In contrast, Mussolini's fascism held to the ideology that all of these factors existed to serve the state and that it wasn't necessarily in the state's interest to serve or engineer any of these particulars within its sphere as any priority.
Fascism rejects the central tenets of Marxism which are class struggle and the need to replace capitalism with a society run by the working class in which the workers own the means of production.
He asserted that fascism and Nazism were socialist dictatorships and that both had been committed to the Soviet principle of dictatorship and violent oppression of dissenters.
www.politicsdefined.com /content/fascism.htm   (3773 words)

 fascism. The Columbia Encyclopedia, Sixth Edition. 2001-05
Fascism, especially in its early stages, is obliged to be antitheoretical and frankly opportunistic in order to appeal to many diverse groups.
was terrifying to some conservative elements in European society, and fascism grew out of the attempt to counter it by forming mass parties based largely on the middle classes and the petty bourgeoisie, exploiting their fear of political domination by the lower classes.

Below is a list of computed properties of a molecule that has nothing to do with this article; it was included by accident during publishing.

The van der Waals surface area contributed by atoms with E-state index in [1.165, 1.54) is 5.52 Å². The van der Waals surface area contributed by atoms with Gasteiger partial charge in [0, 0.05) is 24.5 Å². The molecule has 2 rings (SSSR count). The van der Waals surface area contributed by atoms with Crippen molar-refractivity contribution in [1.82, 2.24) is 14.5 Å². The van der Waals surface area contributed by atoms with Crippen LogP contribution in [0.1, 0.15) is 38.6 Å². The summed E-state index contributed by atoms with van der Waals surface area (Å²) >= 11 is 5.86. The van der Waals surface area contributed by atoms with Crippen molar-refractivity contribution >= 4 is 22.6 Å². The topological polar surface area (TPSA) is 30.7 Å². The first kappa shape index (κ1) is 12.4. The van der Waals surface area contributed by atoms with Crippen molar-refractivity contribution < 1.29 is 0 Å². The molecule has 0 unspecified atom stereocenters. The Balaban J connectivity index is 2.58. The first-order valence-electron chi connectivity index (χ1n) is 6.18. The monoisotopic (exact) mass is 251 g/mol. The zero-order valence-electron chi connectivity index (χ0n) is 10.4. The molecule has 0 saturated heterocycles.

Forerunners of fascism, such as Georges Boulanger in France and Adolf Stöker and Karl Lueger in Germany and Austria, in their efforts to gain political power played on people’s fears of revolution with its subsequent chaos, anarchy, and general insecurity.
www.bartleby.com /65/fa/fascism.html   (1455 words)

Fascism was not the nursling of a doctrine previously drafted at a desk; it was born of the need of action, and was action; it was not a party but, in the first two years, an anti-party and a movement.
Fascism denies that numbers, as such, can be the determining factor in human society; it denies the right of numbers to govern by means of periodical consultations; it asserts the irremediable and fertile and beneficent inequality of men who cannot be leveled by any such mechanical and extrinsic device as universal suffrage.
Fascism has restored to the State its sovereign functions by claiming its absolute ethical meaning, against the egotism of classes and categories; to the Government of the state, which was reduced to a mere instrument of electoral assemblies, it has restored dignity, as representing the personality of the state and its power of Empire.
www.worldfuturefund.org /wffmaster/Reading/Germany/mussolini.htm   (8183 words)